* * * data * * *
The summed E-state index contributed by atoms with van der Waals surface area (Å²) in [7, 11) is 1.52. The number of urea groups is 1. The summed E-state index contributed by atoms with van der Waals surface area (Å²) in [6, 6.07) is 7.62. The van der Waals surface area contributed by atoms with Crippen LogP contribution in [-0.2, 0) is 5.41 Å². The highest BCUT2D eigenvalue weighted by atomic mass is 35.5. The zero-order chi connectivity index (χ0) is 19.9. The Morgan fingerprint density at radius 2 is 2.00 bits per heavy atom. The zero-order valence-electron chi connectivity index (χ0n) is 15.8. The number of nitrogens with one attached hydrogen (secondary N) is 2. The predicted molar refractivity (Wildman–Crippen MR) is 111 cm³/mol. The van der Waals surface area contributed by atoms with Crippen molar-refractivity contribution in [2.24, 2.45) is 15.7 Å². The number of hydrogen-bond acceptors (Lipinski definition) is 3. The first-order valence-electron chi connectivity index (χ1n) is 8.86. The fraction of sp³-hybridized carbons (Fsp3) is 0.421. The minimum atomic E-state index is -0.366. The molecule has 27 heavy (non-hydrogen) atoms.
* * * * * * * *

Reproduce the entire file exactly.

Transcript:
The summed E-state index contributed by atoms with van der Waals surface area (Å²) in [7, 11) is 1.52. The number of urea groups is 1. The summed E-state index contributed by atoms with van der Waals surface area (Å²) in [6, 6.07) is 7.62. The van der Waals surface area contributed by atoms with Crippen LogP contribution in [-0.2, 0) is 5.41 Å². The highest BCUT2D eigenvalue weighted by atomic mass is 35.5. The zero-order chi connectivity index (χ0) is 19.9. The Morgan fingerprint density at radius 2 is 2.00 bits per heavy atom. The zero-order valence-electron chi connectivity index (χ0n) is 15.8. The number of nitrogens with one attached hydrogen (secondary N) is 2. The predicted molar refractivity (Wildman–Crippen MR) is 111 cm³/mol. The van der Waals surface area contributed by atoms with Crippen molar-refractivity contribution in [2.24, 2.45) is 15.7 Å². The number of hydrogen-bond acceptors (Lipinski definition) is 3. The first-order valence-electron chi connectivity index (χ1n) is 8.86. The fraction of sp³-hybridized carbons (Fsp3) is 0.421. The minimum atomic E-state index is -0.366. The molecule has 27 heavy (non-hydrogen) atoms.